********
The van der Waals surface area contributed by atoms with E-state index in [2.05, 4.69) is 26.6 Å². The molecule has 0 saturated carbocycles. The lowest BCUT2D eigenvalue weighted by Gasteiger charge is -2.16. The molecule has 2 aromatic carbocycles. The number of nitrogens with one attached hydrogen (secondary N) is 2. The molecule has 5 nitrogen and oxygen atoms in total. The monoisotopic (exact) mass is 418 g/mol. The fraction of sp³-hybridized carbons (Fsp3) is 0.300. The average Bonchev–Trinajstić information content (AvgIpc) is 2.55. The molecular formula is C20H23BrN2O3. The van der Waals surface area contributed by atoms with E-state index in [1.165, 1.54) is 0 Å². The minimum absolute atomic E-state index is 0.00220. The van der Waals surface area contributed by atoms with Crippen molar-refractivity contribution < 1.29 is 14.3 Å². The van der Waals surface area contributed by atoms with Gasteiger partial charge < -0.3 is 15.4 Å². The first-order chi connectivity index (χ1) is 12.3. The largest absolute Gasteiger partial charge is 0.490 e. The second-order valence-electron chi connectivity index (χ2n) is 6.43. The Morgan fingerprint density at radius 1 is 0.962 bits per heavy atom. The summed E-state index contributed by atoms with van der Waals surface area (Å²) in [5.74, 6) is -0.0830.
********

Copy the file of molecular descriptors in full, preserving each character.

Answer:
The van der Waals surface area contributed by atoms with E-state index in [2.05, 4.69) is 26.6 Å². The molecule has 0 saturated carbocycles. The lowest BCUT2D eigenvalue weighted by Gasteiger charge is -2.16. The molecule has 2 aromatic carbocycles. The number of nitrogens with one attached hydrogen (secondary N) is 2. The molecule has 5 nitrogen and oxygen atoms in total. The monoisotopic (exact) mass is 418 g/mol. The fraction of sp³-hybridized carbons (Fsp3) is 0.300. The average Bonchev–Trinajstić information content (AvgIpc) is 2.55. The molecular formula is C20H23BrN2O3. The van der Waals surface area contributed by atoms with E-state index in [1.165, 1.54) is 0 Å². The minimum absolute atomic E-state index is 0.00220. The van der Waals surface area contributed by atoms with Crippen molar-refractivity contribution < 1.29 is 14.3 Å². The van der Waals surface area contributed by atoms with Gasteiger partial charge < -0.3 is 15.4 Å². The first-order chi connectivity index (χ1) is 12.3. The largest absolute Gasteiger partial charge is 0.490 e. The second-order valence-electron chi connectivity index (χ2n) is 6.43. The Morgan fingerprint density at radius 1 is 0.962 bits per heavy atom. The summed E-state index contributed by atoms with van der Waals surface area (Å²) in [5.74, 6) is -0.0830.